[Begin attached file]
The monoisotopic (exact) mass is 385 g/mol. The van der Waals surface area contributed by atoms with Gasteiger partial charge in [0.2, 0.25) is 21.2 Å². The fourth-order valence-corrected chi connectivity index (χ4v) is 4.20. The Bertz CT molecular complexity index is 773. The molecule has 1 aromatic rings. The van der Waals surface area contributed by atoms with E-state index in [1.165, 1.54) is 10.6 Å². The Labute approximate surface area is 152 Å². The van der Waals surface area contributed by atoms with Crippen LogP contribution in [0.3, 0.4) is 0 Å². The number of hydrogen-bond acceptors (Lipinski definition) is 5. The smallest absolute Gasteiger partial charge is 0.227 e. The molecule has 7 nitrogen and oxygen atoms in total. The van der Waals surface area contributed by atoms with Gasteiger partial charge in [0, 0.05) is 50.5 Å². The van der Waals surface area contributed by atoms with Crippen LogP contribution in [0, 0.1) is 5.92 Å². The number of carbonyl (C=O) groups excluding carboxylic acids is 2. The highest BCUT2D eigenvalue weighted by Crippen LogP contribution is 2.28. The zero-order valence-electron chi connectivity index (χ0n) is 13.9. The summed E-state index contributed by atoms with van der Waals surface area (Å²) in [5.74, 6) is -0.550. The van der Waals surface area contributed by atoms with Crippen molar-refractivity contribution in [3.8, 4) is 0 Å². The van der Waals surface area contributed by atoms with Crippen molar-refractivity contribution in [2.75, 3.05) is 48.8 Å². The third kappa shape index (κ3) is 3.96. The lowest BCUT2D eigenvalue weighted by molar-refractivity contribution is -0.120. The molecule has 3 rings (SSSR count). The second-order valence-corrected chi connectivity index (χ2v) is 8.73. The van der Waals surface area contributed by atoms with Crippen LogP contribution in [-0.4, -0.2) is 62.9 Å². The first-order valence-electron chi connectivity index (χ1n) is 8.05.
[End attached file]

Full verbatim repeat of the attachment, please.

The monoisotopic (exact) mass is 385 g/mol. The van der Waals surface area contributed by atoms with Gasteiger partial charge in [0.2, 0.25) is 21.2 Å². The fourth-order valence-corrected chi connectivity index (χ4v) is 4.20. The Bertz CT molecular complexity index is 773. The molecule has 1 aromatic rings. The van der Waals surface area contributed by atoms with E-state index in [1.165, 1.54) is 10.6 Å². The Labute approximate surface area is 152 Å². The van der Waals surface area contributed by atoms with Crippen LogP contribution in [0.3, 0.4) is 0 Å². The number of hydrogen-bond acceptors (Lipinski definition) is 5. The smallest absolute Gasteiger partial charge is 0.227 e. The molecule has 7 nitrogen and oxygen atoms in total. The van der Waals surface area contributed by atoms with Gasteiger partial charge in [0, 0.05) is 50.5 Å². The van der Waals surface area contributed by atoms with Crippen LogP contribution in [0, 0.1) is 5.92 Å². The number of carbonyl (C=O) groups excluding carboxylic acids is 2. The highest BCUT2D eigenvalue weighted by Crippen LogP contribution is 2.28. The zero-order valence-electron chi connectivity index (χ0n) is 13.9. The summed E-state index contributed by atoms with van der Waals surface area (Å²) in [5.74, 6) is -0.550. The van der Waals surface area contributed by atoms with Crippen molar-refractivity contribution in [3.8, 4) is 0 Å². The van der Waals surface area contributed by atoms with Crippen molar-refractivity contribution in [2.75, 3.05) is 48.8 Å². The third kappa shape index (κ3) is 3.96. The lowest BCUT2D eigenvalue weighted by molar-refractivity contribution is -0.120. The molecule has 3 rings (SSSR count). The second-order valence-corrected chi connectivity index (χ2v) is 8.73. The van der Waals surface area contributed by atoms with Crippen LogP contribution in [-0.4, -0.2) is 62.9 Å². The first-order valence-electron chi connectivity index (χ1n) is 8.05.